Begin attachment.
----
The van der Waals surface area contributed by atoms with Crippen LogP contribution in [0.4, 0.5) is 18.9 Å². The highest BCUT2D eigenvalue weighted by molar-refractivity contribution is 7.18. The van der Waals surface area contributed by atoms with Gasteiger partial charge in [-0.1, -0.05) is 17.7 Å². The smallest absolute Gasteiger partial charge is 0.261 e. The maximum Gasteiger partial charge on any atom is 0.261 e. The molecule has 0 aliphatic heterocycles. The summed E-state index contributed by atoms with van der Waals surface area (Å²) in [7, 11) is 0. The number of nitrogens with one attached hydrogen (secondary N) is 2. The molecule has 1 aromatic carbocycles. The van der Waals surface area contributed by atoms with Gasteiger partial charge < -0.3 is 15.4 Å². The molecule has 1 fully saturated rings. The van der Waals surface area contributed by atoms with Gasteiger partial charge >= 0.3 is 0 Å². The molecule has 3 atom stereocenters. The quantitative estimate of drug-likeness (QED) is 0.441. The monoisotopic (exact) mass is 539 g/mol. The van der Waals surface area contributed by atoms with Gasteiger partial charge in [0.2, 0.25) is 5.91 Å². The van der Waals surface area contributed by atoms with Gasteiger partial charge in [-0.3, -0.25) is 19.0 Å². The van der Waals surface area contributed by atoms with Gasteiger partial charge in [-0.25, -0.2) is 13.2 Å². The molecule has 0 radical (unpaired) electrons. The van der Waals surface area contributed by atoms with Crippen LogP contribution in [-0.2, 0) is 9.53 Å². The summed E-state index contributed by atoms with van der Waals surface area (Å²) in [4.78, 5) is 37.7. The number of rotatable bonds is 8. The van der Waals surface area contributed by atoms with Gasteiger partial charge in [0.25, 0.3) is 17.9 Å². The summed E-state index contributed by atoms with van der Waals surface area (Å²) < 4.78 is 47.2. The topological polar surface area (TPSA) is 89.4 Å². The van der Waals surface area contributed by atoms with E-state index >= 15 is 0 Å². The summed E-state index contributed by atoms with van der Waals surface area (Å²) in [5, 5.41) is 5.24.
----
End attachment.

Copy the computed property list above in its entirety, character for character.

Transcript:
The van der Waals surface area contributed by atoms with Crippen LogP contribution in [0.4, 0.5) is 18.9 Å². The highest BCUT2D eigenvalue weighted by molar-refractivity contribution is 7.18. The van der Waals surface area contributed by atoms with Gasteiger partial charge in [-0.1, -0.05) is 17.7 Å². The smallest absolute Gasteiger partial charge is 0.261 e. The maximum Gasteiger partial charge on any atom is 0.261 e. The molecule has 0 aliphatic heterocycles. The summed E-state index contributed by atoms with van der Waals surface area (Å²) in [7, 11) is 0. The number of nitrogens with one attached hydrogen (secondary N) is 2. The molecule has 1 aromatic carbocycles. The van der Waals surface area contributed by atoms with Gasteiger partial charge < -0.3 is 15.4 Å². The molecule has 1 fully saturated rings. The van der Waals surface area contributed by atoms with Gasteiger partial charge >= 0.3 is 0 Å². The molecule has 3 atom stereocenters. The quantitative estimate of drug-likeness (QED) is 0.441. The monoisotopic (exact) mass is 539 g/mol. The van der Waals surface area contributed by atoms with Gasteiger partial charge in [0.2, 0.25) is 5.91 Å². The van der Waals surface area contributed by atoms with Gasteiger partial charge in [-0.3, -0.25) is 19.0 Å². The van der Waals surface area contributed by atoms with Gasteiger partial charge in [-0.25, -0.2) is 13.2 Å². The molecule has 0 radical (unpaired) electrons. The van der Waals surface area contributed by atoms with Crippen LogP contribution in [-0.2, 0) is 9.53 Å². The summed E-state index contributed by atoms with van der Waals surface area (Å²) in [4.78, 5) is 37.7. The number of rotatable bonds is 8. The van der Waals surface area contributed by atoms with Gasteiger partial charge in [0.25, 0.3) is 17.9 Å². The summed E-state index contributed by atoms with van der Waals surface area (Å²) < 4.78 is 47.2. The topological polar surface area (TPSA) is 89.4 Å². The van der Waals surface area contributed by atoms with E-state index >= 15 is 0 Å². The summed E-state index contributed by atoms with van der Waals surface area (Å²) in [5, 5.41) is 5.24.